This past weekend was a double-header Saturday for Standard events online. Both the Magic Online Showcase Challenge and the MTG Arena Mythic Point Challenge took place last Saturday, and we got to see the format continue to develop after a month or so of heavy Pioneer focus.

We also got a decent amount of decklists and data, though unfortunately we did not get enough to determine the winners metagame for the Mythic Point Challenge. While some sites did compile decklists of players who tweeted their 10-win runs, the only verified 10-win decklists we have come from the MPL and Rivals players. Magic Online, on the other hand, provided us with the Top 32 decklists from the Showcase Challenge.

 

 

While we don't get a weekend winners' metagame, there is enough data to talk through the trends of the weekend to prepare you for MagicFest Lyon. The most shocking development, which was more present on MTGO than on Arena, was the rebirth of Mono-Red Aggro in the wake of Temur Clover's dominance.

After being a non-deck for a few weeks Mono-Red thrived against a much greedier field than previous weeks. The downtick of Azorius Control and Jeskai Fires as a response to the meteoric rise of Temur Clover meant that Mono-Red Aggro had far fewer predators.

Bant Ramp, popularized largely by Crokeyz, went through some rapid iteration over the course of last week and the archetype was far more successful as a result. A heavier focus on planeswalkers with the inclusion of Tamiyo, Collector of Tales meant the deck could more reliably escape Uro, Titan of Nature's Wrath and grind out almost anyone by recurring Elspeth Conquers Death.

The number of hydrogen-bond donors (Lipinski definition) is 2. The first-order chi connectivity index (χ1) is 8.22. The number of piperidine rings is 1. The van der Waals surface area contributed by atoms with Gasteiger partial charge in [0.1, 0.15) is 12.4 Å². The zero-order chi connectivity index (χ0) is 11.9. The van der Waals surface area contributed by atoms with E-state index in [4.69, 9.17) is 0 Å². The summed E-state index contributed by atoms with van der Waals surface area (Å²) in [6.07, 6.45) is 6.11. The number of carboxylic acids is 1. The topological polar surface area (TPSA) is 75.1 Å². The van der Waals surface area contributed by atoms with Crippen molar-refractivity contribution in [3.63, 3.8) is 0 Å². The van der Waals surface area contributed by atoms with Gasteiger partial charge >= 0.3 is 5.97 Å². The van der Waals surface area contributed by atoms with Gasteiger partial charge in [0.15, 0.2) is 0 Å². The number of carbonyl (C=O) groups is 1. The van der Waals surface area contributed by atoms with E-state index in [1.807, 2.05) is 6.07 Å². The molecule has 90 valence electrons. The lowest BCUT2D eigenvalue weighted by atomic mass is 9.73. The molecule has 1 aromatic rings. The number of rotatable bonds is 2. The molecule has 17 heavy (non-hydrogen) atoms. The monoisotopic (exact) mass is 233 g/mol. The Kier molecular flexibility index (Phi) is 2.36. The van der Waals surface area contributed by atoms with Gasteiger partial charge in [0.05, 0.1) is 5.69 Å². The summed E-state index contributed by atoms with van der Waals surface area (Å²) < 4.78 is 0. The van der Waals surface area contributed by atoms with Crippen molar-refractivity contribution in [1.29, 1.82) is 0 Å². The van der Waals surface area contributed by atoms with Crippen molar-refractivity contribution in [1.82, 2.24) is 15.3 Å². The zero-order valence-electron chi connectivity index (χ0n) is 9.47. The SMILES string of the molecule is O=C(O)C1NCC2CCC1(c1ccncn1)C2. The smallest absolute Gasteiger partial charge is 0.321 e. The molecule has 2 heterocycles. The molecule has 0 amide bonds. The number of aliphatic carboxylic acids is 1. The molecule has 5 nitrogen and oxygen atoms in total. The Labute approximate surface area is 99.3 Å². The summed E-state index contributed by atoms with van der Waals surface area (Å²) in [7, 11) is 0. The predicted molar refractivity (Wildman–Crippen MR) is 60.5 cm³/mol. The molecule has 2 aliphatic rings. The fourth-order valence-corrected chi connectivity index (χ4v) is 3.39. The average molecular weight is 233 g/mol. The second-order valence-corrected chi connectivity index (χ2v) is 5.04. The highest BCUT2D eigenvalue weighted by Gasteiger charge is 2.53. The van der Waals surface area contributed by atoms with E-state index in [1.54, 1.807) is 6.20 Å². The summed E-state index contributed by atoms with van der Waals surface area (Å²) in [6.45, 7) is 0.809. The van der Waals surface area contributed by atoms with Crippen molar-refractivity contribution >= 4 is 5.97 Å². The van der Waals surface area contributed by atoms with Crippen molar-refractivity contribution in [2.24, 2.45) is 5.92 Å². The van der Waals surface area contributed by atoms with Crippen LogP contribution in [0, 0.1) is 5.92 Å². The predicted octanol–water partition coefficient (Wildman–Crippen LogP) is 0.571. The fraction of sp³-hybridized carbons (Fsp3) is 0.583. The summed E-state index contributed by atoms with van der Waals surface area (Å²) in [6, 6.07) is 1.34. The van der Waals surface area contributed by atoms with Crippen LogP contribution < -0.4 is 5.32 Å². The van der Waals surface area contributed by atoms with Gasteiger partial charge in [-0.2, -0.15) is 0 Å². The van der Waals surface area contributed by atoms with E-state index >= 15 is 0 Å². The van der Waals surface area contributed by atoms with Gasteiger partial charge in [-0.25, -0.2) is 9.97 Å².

Going into this weekend I expect Mono-Red's success to dwindle as players react to its presence again. Anti-aggro cards will find their way back into sideboards and bad matchups will pick up steam. This is largely good news for Temur Clover, since it's good against both Mono-Red Aggro and Mono-Red's biggest predators in Azorius Control and Jeskai Fires. I suspect the next-level selection is Jund Sacrifice, a deck that has been quietly succeeding in small numbers over the past few weeks, including winning the Showcase Challenge.

With all of that in mind, I do believe that Standard is reaching its most stable form, with all the secret decks now out in the open. This doesn't mean Standard gets stale from here on out though. I expect this metagame to continue to shift and churn, and choosing the right deck for each weekend will be the key to success.

 

 

 

Temur Clover

 

 

 

 

I'd say the secret is out, but it's more that people finally started to listen to Aaron Gertler after his Dreamhack Anaheim win. This wasn't a one-hit wonder, Temur Clover is here to stay. It was nearly half of the Top 8 for the Showcase Challenge and a solid portion of the 10-win decks we know.

A good matchup against Mono-Red Aggro, Jeskai Fires and Azorius Control is an incredible baseline for this deck, and there's plenty of tuning space to address whichever matchups are most popular. Temur Reclamation, the strongest natural predator, was shoved out of the metagame by Bant Ramp's arrival. There are simply too many Teferi, Time Raveler in the format and Temur Clover reaps the benefits.